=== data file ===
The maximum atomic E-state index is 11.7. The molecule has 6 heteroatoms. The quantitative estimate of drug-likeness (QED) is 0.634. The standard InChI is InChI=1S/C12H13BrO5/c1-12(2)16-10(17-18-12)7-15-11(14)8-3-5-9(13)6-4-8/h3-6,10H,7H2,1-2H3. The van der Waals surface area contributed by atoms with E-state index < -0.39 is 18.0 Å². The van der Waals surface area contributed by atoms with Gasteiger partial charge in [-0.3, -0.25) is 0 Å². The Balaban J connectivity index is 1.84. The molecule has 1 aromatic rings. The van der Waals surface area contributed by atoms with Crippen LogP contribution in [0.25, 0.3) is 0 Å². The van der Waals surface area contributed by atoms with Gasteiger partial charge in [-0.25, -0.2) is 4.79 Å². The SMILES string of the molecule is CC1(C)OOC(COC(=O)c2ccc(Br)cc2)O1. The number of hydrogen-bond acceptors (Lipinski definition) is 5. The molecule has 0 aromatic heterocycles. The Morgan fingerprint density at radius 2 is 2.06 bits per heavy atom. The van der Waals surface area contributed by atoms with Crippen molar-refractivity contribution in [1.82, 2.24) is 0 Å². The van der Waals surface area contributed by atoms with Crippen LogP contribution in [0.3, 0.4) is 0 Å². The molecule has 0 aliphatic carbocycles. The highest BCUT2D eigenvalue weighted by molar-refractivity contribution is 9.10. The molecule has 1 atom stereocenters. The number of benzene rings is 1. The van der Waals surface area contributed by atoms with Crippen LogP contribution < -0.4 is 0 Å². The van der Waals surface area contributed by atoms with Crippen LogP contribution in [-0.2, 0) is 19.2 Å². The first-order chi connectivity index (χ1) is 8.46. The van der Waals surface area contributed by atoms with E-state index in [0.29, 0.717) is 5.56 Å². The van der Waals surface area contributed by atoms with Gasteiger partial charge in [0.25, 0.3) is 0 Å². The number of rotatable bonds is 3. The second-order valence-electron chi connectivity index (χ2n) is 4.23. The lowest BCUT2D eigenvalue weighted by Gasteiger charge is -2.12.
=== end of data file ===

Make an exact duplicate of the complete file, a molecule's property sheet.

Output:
The maximum atomic E-state index is 11.7. The molecule has 6 heteroatoms. The quantitative estimate of drug-likeness (QED) is 0.634. The standard InChI is InChI=1S/C12H13BrO5/c1-12(2)16-10(17-18-12)7-15-11(14)8-3-5-9(13)6-4-8/h3-6,10H,7H2,1-2H3. The van der Waals surface area contributed by atoms with E-state index < -0.39 is 18.0 Å². The van der Waals surface area contributed by atoms with Gasteiger partial charge in [-0.3, -0.25) is 0 Å². The Balaban J connectivity index is 1.84. The molecule has 1 aromatic rings. The van der Waals surface area contributed by atoms with Crippen LogP contribution in [0.25, 0.3) is 0 Å². The van der Waals surface area contributed by atoms with Gasteiger partial charge in [-0.25, -0.2) is 4.79 Å². The SMILES string of the molecule is CC1(C)OOC(COC(=O)c2ccc(Br)cc2)O1. The number of hydrogen-bond acceptors (Lipinski definition) is 5. The molecule has 0 aromatic heterocycles. The Morgan fingerprint density at radius 2 is 2.06 bits per heavy atom. The van der Waals surface area contributed by atoms with Crippen molar-refractivity contribution in [1.82, 2.24) is 0 Å². The van der Waals surface area contributed by atoms with Crippen LogP contribution in [0.3, 0.4) is 0 Å². The molecule has 0 aliphatic carbocycles. The highest BCUT2D eigenvalue weighted by molar-refractivity contribution is 9.10. The molecule has 1 atom stereocenters. The number of benzene rings is 1. The van der Waals surface area contributed by atoms with Crippen LogP contribution < -0.4 is 0 Å². The van der Waals surface area contributed by atoms with Crippen LogP contribution in [-0.2, 0) is 19.2 Å². The first-order chi connectivity index (χ1) is 8.46. The van der Waals surface area contributed by atoms with E-state index in [0.29, 0.717) is 5.56 Å². The van der Waals surface area contributed by atoms with Gasteiger partial charge in [0.25, 0.3) is 0 Å². The number of rotatable bonds is 3. The second-order valence-electron chi connectivity index (χ2n) is 4.23. The lowest BCUT2D eigenvalue weighted by Gasteiger charge is -2.12.